Archive for Thursday, September 29, 2005

People in the news

September 29, 2005


Thinking pink?

New York - Are Ben and Jen expecting a girl?

When a pregnant Jennifer Garner appeared on NBC's "Tonight Show" on Tuesday night, host Jay Leno asked, "So what do we have here? A boy or a girl? Do you know yet?"

"We have one or the other for sure," replied Garner, who is married to her "Daredevil" co-star Ben Affleck. Later in the show, Garner seemed to refer to her baby bump as a "she."

"You can just start to feel really pregnant. Like you are the hugest person on the face of the planet. ... And then I felt just bigger and bigger like she ..."

The 33-year-old actress stars as Sydney Bristow on ABC's "Alias," returning tonight for its fifth season.

Garner's pregnancy was written into the show, even though her character is a globe-trotting spy.

Garner and Affleck were wed in June. Their baby is due around Christmas.

Fashion statement

London - Vivienne Westwood has launched a line of T-shirts to take a stand against proposed British anti-terror legislation.

"I am not a terrorist. Please don't arrest me," says one T-shirt, which Westwood designed to raise funds for Liberty, one of Britain's largest civil rights organizations.

Another design says: "Liberty throw away the key."

The campaign opposes the government's proposal to allow terrorist suspects to be detained for up to three months without being charged, instead of the present 14 days.

"This T-shirt is really to ask the British people to use their imagination," the fashion designer told reporters Wednesday. "How would they feel if someone near them who was innocent was arrested?"

Westwood, who created the punk look for the Sex Pistols and is a favorite designer of rocker Gwen Stefani, has said "there's always a polemic in my clothes."

The shirts, priced at $88 for adults and $35 for infants, will be available at Westwood's London store and on her Web site,

Filmmaker honored

New York - John Singleton will be honored with the fourth annual DaimlerChrysler "Behind the Lens" award.

Singleton, 37, is being recognized for his work as a writer, director and producer of feature films that have provided a platform for change in the depiction of black stories on the screen.

The award will be presented Oct. 23 in Los Angeles. Previous winners are Gordon Parks, Melvin Van Peebles and Reuben Cannon. Recipients are chosen by an advisory panel of industry professionals.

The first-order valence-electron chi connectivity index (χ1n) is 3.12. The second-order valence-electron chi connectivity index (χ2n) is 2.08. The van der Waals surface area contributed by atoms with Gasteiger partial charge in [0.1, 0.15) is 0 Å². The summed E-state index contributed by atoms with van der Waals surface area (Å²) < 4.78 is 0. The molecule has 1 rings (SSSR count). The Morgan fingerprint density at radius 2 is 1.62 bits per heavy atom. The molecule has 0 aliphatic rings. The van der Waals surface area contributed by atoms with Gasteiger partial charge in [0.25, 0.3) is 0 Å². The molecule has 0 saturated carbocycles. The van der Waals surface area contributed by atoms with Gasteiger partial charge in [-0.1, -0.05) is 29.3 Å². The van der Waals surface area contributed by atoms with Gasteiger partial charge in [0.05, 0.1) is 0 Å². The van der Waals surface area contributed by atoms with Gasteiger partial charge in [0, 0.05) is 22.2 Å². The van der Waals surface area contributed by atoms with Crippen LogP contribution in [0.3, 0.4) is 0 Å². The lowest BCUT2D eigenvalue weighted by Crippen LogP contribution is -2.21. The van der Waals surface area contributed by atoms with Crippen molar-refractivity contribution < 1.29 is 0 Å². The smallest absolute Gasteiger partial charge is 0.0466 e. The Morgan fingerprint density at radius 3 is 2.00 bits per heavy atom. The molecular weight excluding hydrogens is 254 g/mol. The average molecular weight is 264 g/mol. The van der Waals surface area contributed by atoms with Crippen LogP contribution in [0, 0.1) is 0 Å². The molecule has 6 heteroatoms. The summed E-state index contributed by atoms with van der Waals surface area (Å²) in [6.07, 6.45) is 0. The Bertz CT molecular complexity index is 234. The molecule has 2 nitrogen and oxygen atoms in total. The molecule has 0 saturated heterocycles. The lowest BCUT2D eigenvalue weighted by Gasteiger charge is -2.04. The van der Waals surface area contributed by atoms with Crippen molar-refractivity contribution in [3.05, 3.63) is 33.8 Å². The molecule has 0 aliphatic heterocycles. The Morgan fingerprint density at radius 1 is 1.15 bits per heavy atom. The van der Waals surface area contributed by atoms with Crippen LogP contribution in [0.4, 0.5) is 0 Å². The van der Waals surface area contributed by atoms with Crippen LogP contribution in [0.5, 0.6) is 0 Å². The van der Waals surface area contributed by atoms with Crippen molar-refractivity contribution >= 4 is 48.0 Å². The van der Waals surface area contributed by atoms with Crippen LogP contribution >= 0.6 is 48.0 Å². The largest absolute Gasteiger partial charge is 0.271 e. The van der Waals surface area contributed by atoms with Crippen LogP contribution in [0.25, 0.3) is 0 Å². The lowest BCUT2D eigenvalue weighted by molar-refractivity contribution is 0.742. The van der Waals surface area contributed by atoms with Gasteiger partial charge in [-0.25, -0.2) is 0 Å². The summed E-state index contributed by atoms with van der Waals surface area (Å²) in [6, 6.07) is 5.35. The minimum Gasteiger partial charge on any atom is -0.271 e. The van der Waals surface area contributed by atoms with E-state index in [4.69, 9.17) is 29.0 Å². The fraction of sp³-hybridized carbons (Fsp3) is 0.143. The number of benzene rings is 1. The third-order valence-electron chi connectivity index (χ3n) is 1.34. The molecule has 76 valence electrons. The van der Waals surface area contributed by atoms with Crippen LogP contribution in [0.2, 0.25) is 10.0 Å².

Singleton's screen credits as a director include "Four Brothers," "Boyz N the Hood," "2 Fast 2 Furious" and "Rosewood."

DaimlerChrysler will present $25,000 to a charity chosen by Singleton.

Woodstock film fest opens

Woodstock, N.Y. - While countless regional film festivals have cropped up in recent years, the Woodstock Film Festival has managed to leverage its countercultural cachet and proximity to New York City to continued success.

The sixth annual festival, which opened Wednesday and runs through Sunday, includes "Winter Passing," starring Zooey Deschanel, Will Ferrell and Ed Harris; Atom Egoyan's "Where the Truth Lies," starring Kevin Bacon and Colin Firth; "Lonesome Jim," directed by Steve Buscemi and starring Casey Affleck and Liv Tyler; and "Fateless," a historical drama about Hungarian Jews during the Holocaust.

Buscemi is this year's recipient of the Maverick Award for creativity and independent vision.

Festival organizers plan 150 films, panels, concerts and special events in Woodstock (the town still benefits from its association with the 1969 Woodstock concert, which was held in Bethel) and nearby towns.

Tupac script to be filmed

A screenplay written by slain rapper Tupac Shakur is being produced as a feature film.

"Live 2 Tell," a script Shakur wrote in 1995 about an inner-city black youth who becomes a drug kingpin and later goes straight, was acquired by Insomnia Media Group, which plans to begin production in March, the company says.

Insomnia acquired the rights from Tupac's mother, Afeni Shakur, who will be a producer on the film. The movie has not yet been cast.

Tupac, who appeared in such films as "Poetic Justice," "Above the Rim" and "Gridlock'd," had written "Live 2 Tell" as a star vehicle for himself.

The rapper was gunned down on the Las Vegas Strip in 1996. His murder remains unsolved.

Baez tests TV's limits

New York - Another musician has tested the tolerance level for bad language on prime-time television, but she's no raucous rock star. Would you believe it's Joan Baez?

The 64-year-old folkie was interviewed as part of "Bob Dylan: No Direction Home," the two-part "American Masters" series directed by Martin Scorsese that aired this week on PBS. She talked about how frustrating Dylan could often be for fellow musicians, using the f-word.

PBS said both "clean" and unedited versions of the film were sent out to its 349 stations, leaving it up to the local station managers to decide their community's tolerance for language.

To the best of her knowledge, only New York's WNET-TV - the nation's largest TV market and Scorsese's hometown - aired the unedited version, PBS spokeswoman Lee Sloan said Wednesday.

The first night of the Dylan film averaged 3.6 million viewers Monday, a strong number for PBS.


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